Last month, the High Energy and Particle Physics division of the European Physical Society announced the 2015 prizes for outstanding contributions in the field of high energy physics. The 2015 Young Experimental Physicist Prize was awarded to Jan Fiete Grosse-Oetringhaus, a member of the ALICE Collaboration, and Giovanni Petrucciani, a CMS researcher. Jan Fiete has been awarded this year’s prize for “his outstanding contribution to the investigation of particle collisions at the LHC through the analysis of jet quenching and multiparticle correlations in the ALICE Experiment".
Jan Fiete arrived at CERN as a summer student in 2003. He was an undergraduate student at the University of Munster and though he was not yet familiar with ultra-relativistic heavy-ion physics, he decided to apply for CERN’s summer student programme given the challenges that it presented for summer students. Soon after receiving his acceptance letter, he started working with Predrag Buncic – presently the chair of ALICE’s computing board – on developing parts of the AliEn software.
Jan Fiete recalls: “I enjoyed my time as a summer student, as it gave me the opportunity to deepen my knowledge in computing, as well as to have a first-hand experience of the research done at CERN, while at the same time it offered a very stimulating international environment”. The intellectual stimulus that Jan Fiete gained from his experience made it easy to decide and apply for a technical studentship.
At that time, an interesting coincidence happened, affecting his later career in ALICE. The current ALICE Deputy Spokesperson, Hannes Wessels, had joined the University of Munster to become active in the ALICE Collaboration with his group; following their discussion about interesting physics questions they both agreed on a research strategy. Looking back, one can say that it led to a fruitful collaboration.
Jan Fiete in the ALICE Control Room during the first collisions recorded by ALICE in 2009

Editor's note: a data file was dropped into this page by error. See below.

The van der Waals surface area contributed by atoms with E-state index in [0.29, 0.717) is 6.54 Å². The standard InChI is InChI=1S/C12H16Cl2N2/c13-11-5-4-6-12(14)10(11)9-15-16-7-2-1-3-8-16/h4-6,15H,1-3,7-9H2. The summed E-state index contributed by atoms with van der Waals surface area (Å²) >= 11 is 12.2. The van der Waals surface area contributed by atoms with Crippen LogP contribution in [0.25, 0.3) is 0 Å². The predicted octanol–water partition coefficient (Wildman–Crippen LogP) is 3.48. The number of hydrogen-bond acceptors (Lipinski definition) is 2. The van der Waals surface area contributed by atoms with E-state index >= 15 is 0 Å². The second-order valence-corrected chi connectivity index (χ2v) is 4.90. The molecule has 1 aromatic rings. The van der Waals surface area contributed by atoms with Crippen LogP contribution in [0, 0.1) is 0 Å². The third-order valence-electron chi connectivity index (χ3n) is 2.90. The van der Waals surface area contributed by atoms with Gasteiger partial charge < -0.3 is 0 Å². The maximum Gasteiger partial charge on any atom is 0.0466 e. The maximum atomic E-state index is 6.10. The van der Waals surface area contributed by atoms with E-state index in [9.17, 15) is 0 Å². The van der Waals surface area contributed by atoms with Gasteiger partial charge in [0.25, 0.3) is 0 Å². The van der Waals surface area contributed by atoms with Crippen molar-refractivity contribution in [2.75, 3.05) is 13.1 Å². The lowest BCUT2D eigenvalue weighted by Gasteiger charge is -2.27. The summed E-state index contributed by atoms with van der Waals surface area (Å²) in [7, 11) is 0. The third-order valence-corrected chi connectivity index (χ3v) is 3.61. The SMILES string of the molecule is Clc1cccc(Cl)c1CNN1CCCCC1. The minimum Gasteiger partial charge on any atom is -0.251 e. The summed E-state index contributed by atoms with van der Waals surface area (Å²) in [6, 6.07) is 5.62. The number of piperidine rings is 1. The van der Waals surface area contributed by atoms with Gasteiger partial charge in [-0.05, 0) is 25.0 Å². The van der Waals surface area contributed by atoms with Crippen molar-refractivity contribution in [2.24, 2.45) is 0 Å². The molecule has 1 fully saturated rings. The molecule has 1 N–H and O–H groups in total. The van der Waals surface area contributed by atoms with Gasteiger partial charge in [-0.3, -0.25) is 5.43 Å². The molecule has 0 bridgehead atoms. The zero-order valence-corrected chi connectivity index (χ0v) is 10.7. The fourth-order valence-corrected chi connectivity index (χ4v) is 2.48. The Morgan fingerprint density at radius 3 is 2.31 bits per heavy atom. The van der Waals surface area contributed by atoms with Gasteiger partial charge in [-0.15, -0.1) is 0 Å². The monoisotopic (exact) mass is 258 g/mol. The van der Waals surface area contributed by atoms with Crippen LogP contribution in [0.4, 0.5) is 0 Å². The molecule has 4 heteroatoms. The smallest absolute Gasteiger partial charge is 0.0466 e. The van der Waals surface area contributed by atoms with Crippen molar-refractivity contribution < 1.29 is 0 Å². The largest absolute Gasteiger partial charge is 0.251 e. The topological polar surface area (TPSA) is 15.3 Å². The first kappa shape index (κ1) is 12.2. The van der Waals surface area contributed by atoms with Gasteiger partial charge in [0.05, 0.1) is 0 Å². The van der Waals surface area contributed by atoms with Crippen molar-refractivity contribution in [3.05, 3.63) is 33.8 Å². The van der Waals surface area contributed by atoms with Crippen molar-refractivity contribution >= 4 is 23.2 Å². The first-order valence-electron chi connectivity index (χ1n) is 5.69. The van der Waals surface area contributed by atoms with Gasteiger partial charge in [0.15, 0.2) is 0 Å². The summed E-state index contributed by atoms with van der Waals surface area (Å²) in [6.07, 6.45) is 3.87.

We asked Jan Fiete whether he faced the dilemma of moving to computer science instead of pursuing a career in physics. His answer is straightforward: “my programming skills offered me the possibility to efficiently conduct analysis of data”. The balance between the two is also reflected in his PhD thesis that combines a computing topic – the development of the Shuttle framework which extracts conditions data from the experiment needed for Offline reconstruction – with the development of the analyses for the first data of ALICE. He prepared the measurement of the pseudorapidity density distribution and the multiplicity distribution. Unfortunately, due to the LHC incident in 2008, Jan Fiete could not include the data he wished for in his thesis, but continued as a research fellow in ALICE where his pseudorapidity density measurement became the first LHC physics publication. “During the pp data-taking, I was following these topics and three papers came out shedding more light on particle production at the LHC”, before continuing with the study of more complex observables.
Jan Fiete, now a CERN staff, has contributed to important discoveries made by ALICE. He participated in the direct observation of triangular flow (v3) in Pb-Pb collisions, already suggested by data from RHIC, clearly observed by ALICE in the 1% most central collisions. Furthermore, his analysis of p-Pb collisions revealed a double-ridge structure in high-multiplicity collisions.
Such structures have been seen earlier in Pb-Pb and Au-Au collisions and are typically understood as effects of a hydrodynamic behaviour of the system. In p-Pb collisions the result came as a surprise and its origin is still under debate in the theoretical community although many see it as a strong hint for a hydrodynamical evolution also in p-Pb collisions.
More studies are needed to understand what causes this structure, and physicists working in the field are looking forward to the next p-Pb collisions near the end of Run 2. As Jan Fiete adds: “one should be patient and wait for more results that may tell us the truth”.
We hope you will join us to congratulate Jan Fiete for this distinction that also reflects the importance of the field of ultra-relativistic heavy-ion collisions and wish him the best of success in his future steps.